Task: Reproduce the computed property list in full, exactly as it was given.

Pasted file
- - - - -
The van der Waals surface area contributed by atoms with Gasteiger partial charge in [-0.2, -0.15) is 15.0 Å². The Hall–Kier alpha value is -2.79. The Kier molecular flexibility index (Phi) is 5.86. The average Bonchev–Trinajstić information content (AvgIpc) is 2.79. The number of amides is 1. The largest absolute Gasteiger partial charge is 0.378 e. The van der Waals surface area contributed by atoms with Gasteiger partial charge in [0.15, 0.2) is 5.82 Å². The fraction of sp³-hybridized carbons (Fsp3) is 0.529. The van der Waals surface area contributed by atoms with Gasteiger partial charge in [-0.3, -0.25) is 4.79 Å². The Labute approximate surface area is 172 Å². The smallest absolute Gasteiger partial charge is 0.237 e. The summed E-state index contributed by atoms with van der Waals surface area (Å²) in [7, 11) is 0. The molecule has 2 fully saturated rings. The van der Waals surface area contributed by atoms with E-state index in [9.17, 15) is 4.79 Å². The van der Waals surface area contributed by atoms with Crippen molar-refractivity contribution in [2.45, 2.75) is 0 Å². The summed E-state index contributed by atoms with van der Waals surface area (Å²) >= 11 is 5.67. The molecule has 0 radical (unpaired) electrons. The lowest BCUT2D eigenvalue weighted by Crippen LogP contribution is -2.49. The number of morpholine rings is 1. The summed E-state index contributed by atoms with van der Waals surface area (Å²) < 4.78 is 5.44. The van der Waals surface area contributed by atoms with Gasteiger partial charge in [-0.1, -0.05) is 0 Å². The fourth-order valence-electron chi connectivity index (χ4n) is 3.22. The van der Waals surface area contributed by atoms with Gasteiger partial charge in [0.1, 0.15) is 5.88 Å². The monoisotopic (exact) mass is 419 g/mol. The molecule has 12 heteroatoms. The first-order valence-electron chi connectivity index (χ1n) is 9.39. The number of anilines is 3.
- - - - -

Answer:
The van der Waals surface area contributed by atoms with Gasteiger partial charge in [-0.2, -0.15) is 15.0 Å². The Hall–Kier alpha value is -2.79. The Kier molecular flexibility index (Phi) is 5.86. The average Bonchev–Trinajstić information content (AvgIpc) is 2.79. The number of amides is 1. The largest absolute Gasteiger partial charge is 0.378 e. The van der Waals surface area contributed by atoms with Gasteiger partial charge in [0.15, 0.2) is 5.82 Å². The fraction of sp³-hybridized carbons (Fsp3) is 0.529. The van der Waals surface area contributed by atoms with Gasteiger partial charge in [-0.3, -0.25) is 4.79 Å². The Labute approximate surface area is 172 Å². The smallest absolute Gasteiger partial charge is 0.237 e. The summed E-state index contributed by atoms with van der Waals surface area (Å²) in [7, 11) is 0. The molecule has 2 fully saturated rings. The van der Waals surface area contributed by atoms with E-state index in [9.17, 15) is 4.79 Å². The van der Waals surface area contributed by atoms with Crippen molar-refractivity contribution in [2.45, 2.75) is 0 Å². The summed E-state index contributed by atoms with van der Waals surface area (Å²) >= 11 is 5.67. The molecule has 0 radical (unpaired) electrons. The lowest BCUT2D eigenvalue weighted by Crippen LogP contribution is -2.49. The number of morpholine rings is 1. The summed E-state index contributed by atoms with van der Waals surface area (Å²) < 4.78 is 5.44. The van der Waals surface area contributed by atoms with Gasteiger partial charge in [-0.1, -0.05) is 0 Å². The fourth-order valence-electron chi connectivity index (χ4n) is 3.22. The van der Waals surface area contributed by atoms with Gasteiger partial charge in [0.1, 0.15) is 5.88 Å². The monoisotopic (exact) mass is 419 g/mol. The molecule has 12 heteroatoms. The first-order valence-electron chi connectivity index (χ1n) is 9.39. The number of anilines is 3.